“When I was a freshman, I played freshman, jayvee and varsity. Freshman year was a bad school season, but we went together as 15-year-olds, won states and went to New Englands and won the entire thing. That really lifted us up. Then as a sophomore, the entire team was mostly us sophomores and led to that success. (Senior) Cam Cox and Harper Moutal, a senior last year, fit in perfectly in that team bonding. We worked hard and proved to teams that we weren’t that bad.”

“ We played AAU one summer and after winning a championship, we needed to think of the longterm goal. We knew that we could make an impact,” said Merrill, who mans shortstop for Mt. Ararat.

Chemistry has never been a problem for this group of Eagles.

“It goes back to T-ball that they have been together, and one reason that they are so competitive,” said Mt. Ararat coach Bob Neron. “Nick and Garrett have played in the middle of the infield since they started. There is not a whole lot of coaching that is needed there because they are always in the right spot.”

Big win

As a sophomore, Garrett helped the Eagles to a 7-9 regular season and the No. 6 seed in Class A North. The reward was a trip to perennial power and third-seeded Oxford Hills at South Paris. Moody was awarded the start and made his mark, leading Mt. Ararat to a win and a trip to the semifinals.

“At the time that game was just another game that we wanted to win. Once we won, it showed that baseball is a game that anyone can win. Everybody got ready for the next game, Edward Little, and we all got pumped up.”

“Garrett has definitely developed over the last couple of years, and he surely puts his work in and it shows,” added Merrill. “I knew with his dad (Michael) being a pitcher that there was that potential. But he has proven a lot here. We know that he will throw strikes, work fast, and as a defense we have to be ready and on our toes. If we make the plays, we are going to be in a good spot.”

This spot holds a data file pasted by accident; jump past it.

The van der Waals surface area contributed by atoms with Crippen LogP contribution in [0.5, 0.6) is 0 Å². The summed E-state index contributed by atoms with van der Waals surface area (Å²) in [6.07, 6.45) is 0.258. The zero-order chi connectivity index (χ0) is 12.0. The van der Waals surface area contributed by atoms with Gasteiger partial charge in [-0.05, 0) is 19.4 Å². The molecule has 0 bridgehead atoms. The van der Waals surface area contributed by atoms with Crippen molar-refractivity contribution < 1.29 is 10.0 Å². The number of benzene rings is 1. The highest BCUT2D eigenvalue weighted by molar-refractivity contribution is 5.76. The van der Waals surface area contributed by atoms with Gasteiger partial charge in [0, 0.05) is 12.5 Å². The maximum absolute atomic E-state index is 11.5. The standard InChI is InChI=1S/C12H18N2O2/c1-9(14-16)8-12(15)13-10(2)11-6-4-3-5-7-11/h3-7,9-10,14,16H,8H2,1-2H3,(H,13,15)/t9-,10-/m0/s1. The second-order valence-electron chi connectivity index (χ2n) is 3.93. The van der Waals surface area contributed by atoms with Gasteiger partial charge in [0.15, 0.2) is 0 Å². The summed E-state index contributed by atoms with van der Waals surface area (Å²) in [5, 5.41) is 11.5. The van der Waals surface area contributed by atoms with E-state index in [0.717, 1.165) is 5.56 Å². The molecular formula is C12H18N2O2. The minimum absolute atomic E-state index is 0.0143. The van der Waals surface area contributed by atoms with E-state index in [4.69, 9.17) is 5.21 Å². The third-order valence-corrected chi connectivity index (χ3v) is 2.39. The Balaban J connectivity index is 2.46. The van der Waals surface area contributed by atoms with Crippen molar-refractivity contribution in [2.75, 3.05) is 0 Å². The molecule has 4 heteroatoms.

Mt. Ararat’s 2016 campaign ended against the Red Eddies, but not without a fight.

“Last year’s success, when the season ended the way it did (a 5-4 loss to the Red Eddies), it set a goal that we knew that we could achieve. We had to prove to the league that we were going to be a strong team, that our opponents were going to have to throw their number one pitcher against us.”

Then came this season, a year that began with high expectations. The season was up and down for Mt. Ararat, which never lost two games in a row and but also failed to win more than two straight in the regular season, a campaign that finished at 8-8 after a regular-season closing 4-1 loss to Oxford Hills in eight innings, a game that Garrett pitched well in.

Garrett feels Mother Nature had a lot to do with his team’s inconsistent play.